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SPJ & MuckRock launch #AccessDenied Project to gather journalists’ PIO access issues



Dec. 9, 2015

Lynn Walsh, SPJ President-Elect, 614-859-6194, lynn.k.walsh@gmail.com
Michael Morisy, MuckRock Founder, 857-488-3081, michael@muckrock.com
Jennifer Royer, SPJ Communications Strategist, 317-361-4134, jroyer@spj.org

INDIANAPOLIS—The Society of Professional Journalists and MuckRock today launched the #AccessDenied Project, which gathers journalists’ access issues when working with Public Information Officers.

Since at least 2009, journalist organizations, including SPJ, have been pushing back on the lack of access to government employees and information.

In recent years journalists have seen an increasing number of stall tactics being used and a lack of access to government employees and information.

These include agencies forcing reporters to go through Public Information Officers (PIOs) to speak to any employee, which often silences staff on critical matters. Then, once a PIO is contacted, there are sometimes other obstructions or monitoring that takes place. These can include, PIOs sitting in on interviews, asking to review questions or denying direct access to an employee.

These are just some of the reasons SPJ and MuckRock are partnering to launch this project.

“We believe a journalist’s access to direct information from government employees is important,” said Lynn Walsh, SPJ President-elect. “Lack of access, delayed access and even blocked access by a government public relations professional, communication personnel or public information officer, prevents, delays and can impede a journalist's job: to accurately, fairly and ethically inform the public.”

MuckRock Founder Michael Morisy agrees that giving journalists access to government officials is key to informed democracy. “The increasing trend of pushing off hard questions or even basic queries to press offices and canned statements may make public officials' lives easier in the short term, but it robs them of the chance of truly engaging with their constituents and undermines public accountability and trust," he said.

Has this happened to you? If so, SPJ and MuckRock want to hear about it. With #AccessDenied, the two organizations are hoping to gather and share information about how journalists are experiencing this pushback.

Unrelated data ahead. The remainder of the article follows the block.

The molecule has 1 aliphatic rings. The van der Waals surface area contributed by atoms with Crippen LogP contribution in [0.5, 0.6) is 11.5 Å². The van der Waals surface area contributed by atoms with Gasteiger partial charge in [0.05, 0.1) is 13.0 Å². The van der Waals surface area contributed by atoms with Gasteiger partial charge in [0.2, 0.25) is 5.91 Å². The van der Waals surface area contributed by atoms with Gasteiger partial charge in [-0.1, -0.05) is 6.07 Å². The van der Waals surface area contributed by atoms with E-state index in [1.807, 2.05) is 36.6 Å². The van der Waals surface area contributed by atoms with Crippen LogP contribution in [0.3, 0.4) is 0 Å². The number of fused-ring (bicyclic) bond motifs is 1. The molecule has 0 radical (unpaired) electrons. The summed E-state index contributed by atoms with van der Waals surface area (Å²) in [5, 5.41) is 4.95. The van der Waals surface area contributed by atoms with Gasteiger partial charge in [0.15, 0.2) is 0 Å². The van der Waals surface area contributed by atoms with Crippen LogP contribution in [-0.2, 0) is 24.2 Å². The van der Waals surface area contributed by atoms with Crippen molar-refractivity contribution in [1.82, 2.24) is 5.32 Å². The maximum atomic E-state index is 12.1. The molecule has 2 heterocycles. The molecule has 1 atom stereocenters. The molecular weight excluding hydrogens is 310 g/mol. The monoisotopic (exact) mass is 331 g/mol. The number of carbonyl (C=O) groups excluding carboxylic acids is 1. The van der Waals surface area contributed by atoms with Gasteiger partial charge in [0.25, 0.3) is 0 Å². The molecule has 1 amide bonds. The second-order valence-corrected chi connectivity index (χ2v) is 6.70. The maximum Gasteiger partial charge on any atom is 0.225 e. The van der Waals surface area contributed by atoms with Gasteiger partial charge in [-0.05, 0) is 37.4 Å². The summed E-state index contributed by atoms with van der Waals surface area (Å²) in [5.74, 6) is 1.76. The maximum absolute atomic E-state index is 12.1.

Journalists can submit their stories by clicking here.

Stories can also be shared on Twitter using the following hashtag: #AccessDenied or by Tweeting to @SPJ_Tweets and @MuckRock.

SPJ and MuckRock encourage journalists to submit the information and allow it to be shared publicly so other journalists can see what others are experiencing firsthand. It will also allow SPJ and MuckRock to share the information on social media and with government agencies.

The form also allows for anonymous submissions and the choice to keep submissions private. That information will be kept in the database and used in general terms or a broad analysis.

Click here to read more about SPJ and other journalism organizations’ push over the years to end these practices or view the timeline here.

Founded in 1909 as Sigma Delta Chi, SPJ promotes the free flow of information vital to a well-informed citizenry; works to inspire and educate the next generation of journalists; and protects First Amendment guarantees of freedom of speech and press. For more information about SPJ, please visit spj.org.

Founded in 2010, MuckRock is the easiest way for journalists, researchers, and the public to file, track, and share public records requests. It has helped its users file over 19,000 requests in every state and with every federal agency, and has helped release over 750,000 pages of government records into the public domain, all available at MuckRock.com.


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